63403 1149 74700 30200 377100 % of EU15 19.5 0.3 19.8 8.0 100.0 Source: European Commission 2002a, 2002b CEE 8 = Czech Republic, Estonia, Hungary, Latvia, Lithuania, Poland, Slovakia and Slovenia But potential significant: * Population, AC 10 19.8% of EU 15 2002. * Rapid growth of GDP, AC10 17.0 % 2000 * Rapid growth of trade * Substantial EU surplus The trade effects of enlargement will add to demand and employment. In the CEE these effects should be significant but in the EU the short term the effects will be minor but in the long term there is the potential for substantial trade. But * Will the CEE countries be able to compete? * Will CEE growth be held back by concentration on a narrow range of low skill labour intensive industry. * Will particular industries and regions output and employment be reduced by additional imports? * Will particular countries be adversely affected? The impact on the EU cannot be that large because of the small productive capacity of the CEE see Table 1. The large and widening CEE current account deficit with the EU, does not indicate that the EU has a problem competing. A deficit is to be expected during transition when there will be a large capital inflows, it is large but is sustainable in the medium term. The CEE countries are, however, in surplus in services as a result of tourist income and transport services (Roemisch, 2000). What is becoming clear is that it is possible but not inevitable that CEE countries will be able to compete. The performance of these countries has become differentiated some countries particularly Hungary, Estonia the Czech and Slovak Republics and Poland have had some success in developing technology intensive industry and exports. Labour intensive industries still remain important for exports in Poland and the Baltic states. A similar picture emerges with regard to skill intensity (Landesmann and Stehrer, 2003). ...read more.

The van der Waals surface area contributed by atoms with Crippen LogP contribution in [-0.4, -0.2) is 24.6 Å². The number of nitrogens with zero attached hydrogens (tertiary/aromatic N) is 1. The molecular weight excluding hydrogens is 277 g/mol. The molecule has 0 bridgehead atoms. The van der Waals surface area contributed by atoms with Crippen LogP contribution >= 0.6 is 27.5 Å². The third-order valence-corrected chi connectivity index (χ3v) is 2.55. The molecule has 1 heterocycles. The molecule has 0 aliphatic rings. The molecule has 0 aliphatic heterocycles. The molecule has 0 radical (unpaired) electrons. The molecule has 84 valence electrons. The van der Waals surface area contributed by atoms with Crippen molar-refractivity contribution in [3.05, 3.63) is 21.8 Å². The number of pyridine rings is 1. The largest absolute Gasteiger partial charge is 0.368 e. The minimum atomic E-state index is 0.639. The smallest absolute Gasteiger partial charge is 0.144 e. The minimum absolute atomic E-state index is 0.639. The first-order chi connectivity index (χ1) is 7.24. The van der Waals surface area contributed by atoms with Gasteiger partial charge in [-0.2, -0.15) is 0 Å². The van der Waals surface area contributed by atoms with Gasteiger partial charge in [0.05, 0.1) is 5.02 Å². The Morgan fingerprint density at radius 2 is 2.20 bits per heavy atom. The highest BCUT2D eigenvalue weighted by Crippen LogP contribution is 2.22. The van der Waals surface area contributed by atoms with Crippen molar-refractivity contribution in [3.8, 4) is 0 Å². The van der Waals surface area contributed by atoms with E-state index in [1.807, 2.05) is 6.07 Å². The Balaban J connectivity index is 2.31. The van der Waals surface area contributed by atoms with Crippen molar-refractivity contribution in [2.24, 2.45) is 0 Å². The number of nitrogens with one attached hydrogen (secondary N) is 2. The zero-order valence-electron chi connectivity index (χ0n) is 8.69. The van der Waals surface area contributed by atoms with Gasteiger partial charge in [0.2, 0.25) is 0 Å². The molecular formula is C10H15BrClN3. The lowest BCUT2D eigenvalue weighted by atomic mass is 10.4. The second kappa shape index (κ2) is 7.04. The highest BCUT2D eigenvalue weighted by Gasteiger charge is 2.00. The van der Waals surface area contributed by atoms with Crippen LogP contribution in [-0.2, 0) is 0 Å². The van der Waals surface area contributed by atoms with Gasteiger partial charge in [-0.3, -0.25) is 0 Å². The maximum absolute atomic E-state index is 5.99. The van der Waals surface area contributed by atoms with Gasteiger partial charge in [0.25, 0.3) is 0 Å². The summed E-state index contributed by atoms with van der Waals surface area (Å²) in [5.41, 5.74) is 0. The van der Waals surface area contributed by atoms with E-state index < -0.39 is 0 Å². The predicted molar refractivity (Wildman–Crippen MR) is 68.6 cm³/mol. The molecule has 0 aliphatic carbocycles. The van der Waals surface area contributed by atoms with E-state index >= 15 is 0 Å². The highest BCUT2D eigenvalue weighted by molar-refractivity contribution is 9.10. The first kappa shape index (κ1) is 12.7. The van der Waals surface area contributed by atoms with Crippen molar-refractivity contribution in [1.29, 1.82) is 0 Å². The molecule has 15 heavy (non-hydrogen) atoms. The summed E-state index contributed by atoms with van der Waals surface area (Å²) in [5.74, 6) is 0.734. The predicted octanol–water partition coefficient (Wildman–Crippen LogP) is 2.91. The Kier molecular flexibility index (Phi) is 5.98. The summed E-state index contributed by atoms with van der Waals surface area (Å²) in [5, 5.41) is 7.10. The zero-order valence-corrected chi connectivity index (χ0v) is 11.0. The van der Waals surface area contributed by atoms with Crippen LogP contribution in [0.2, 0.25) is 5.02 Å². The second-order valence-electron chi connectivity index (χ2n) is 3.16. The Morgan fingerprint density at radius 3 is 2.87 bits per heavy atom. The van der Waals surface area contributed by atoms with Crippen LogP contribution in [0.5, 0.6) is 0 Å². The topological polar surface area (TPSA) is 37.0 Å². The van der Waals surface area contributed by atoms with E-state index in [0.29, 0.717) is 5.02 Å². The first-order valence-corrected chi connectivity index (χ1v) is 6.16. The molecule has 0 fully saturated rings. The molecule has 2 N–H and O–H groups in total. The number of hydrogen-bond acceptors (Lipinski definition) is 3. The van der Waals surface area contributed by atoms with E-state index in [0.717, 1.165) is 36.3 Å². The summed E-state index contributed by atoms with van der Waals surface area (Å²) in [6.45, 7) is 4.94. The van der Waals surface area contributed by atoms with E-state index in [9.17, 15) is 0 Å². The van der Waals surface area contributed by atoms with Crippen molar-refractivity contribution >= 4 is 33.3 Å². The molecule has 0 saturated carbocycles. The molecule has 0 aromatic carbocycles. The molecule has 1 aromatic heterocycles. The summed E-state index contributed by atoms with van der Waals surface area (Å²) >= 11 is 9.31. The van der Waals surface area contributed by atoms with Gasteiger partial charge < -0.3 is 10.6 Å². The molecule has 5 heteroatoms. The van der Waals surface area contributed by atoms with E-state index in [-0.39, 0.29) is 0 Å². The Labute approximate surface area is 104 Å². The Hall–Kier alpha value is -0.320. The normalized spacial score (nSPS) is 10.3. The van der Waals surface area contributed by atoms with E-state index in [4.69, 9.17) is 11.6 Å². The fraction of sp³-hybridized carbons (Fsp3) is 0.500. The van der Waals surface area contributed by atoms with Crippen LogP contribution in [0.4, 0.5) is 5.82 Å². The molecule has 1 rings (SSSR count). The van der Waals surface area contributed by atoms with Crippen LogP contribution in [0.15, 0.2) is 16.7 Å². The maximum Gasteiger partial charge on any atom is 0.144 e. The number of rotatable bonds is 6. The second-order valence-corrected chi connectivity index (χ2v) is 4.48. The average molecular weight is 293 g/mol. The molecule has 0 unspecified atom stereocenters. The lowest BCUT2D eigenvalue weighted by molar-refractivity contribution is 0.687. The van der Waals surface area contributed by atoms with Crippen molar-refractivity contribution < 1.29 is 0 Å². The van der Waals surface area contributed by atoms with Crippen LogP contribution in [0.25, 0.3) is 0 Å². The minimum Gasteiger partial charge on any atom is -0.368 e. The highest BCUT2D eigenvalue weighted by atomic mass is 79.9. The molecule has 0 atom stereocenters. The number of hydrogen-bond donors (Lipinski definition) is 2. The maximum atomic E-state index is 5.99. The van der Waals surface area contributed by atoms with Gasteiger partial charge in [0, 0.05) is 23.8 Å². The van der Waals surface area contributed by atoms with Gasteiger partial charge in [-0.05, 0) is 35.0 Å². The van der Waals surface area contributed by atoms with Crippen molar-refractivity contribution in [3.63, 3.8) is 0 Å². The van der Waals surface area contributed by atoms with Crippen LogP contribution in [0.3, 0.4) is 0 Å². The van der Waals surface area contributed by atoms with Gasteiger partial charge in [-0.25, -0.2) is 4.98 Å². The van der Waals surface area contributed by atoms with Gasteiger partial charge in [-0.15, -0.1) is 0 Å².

More detailed analysis (Halpern, 1995; Landesmann and Sterher, 2003) contradicts this conclusion. Participation rates especially in tertiary education are low, as are indicators such as scientists and engineers in the population, R&D share of GNP and the proportion of R&D personnel in manufacturing thus CEE is not very well equipped to compete in the more advanced areas of industry. In the near future the comparative advantage of CEE seems likely to be in labour intensive production. The analyses based on revealed comparative advantage do not, however, suggest that such specialisation will have significant impacts on employment and production. A rather crude distribution of benefits of enlargement among countries suggests that Germany is the major gainer, Ireland and Greece gain proportionately little. Portugal is a marginal net loser because of competition for its textile industry. Table 6 Distribution of gains among EU incumbents (change from base case, less conservative scenario) 1992 ECUbn % of EU15 total Share of EU15 GDP 1992 Volume of GDP % Baldwin et al Lejour et al Germany 3.8 33.8 33.8 0.1 France 2.2 19.3 19.3 0.1 UK 1.6 14.1 14.1 0.0 Italy 1.0 8.5 8.5 Spain 0.8 7.0 7.0 Netherlands 0.5 4.6 4.6 0.1 Sweden 0.4 3.9 3.9 Belgium/Lux 0.3 2.6 2.6 Austria 0.3 2.6 2.6 Denmark 0.2 1.9 1.9 Finland 0.2 1.4 1.4 Ireland 0.0 0.3 0.3 Greece 0.0 0.3 0.3 Portugal -0.0 -0.4 -0.4 South Europe 0.1 EU 15 11.2 100.0 1.2 0.1 Source: Baldwin et al (1997) p.149; Lejour et al 2001, p.25 The likely production and employment impacts of CEE integration with the EU are likely to be small and spread over a comparatively long period. This together with the intra-industry nature of most trade should ease the adjustment to new the pattern of production. There is no evidence that particular EU countries or regions are likely to be very adversely affected. This indicates that the adjustment problems of CEE enlargement are not likely to be great and all studies agree that the integration of these economies to the EU will overall have a positive impact. ...read more.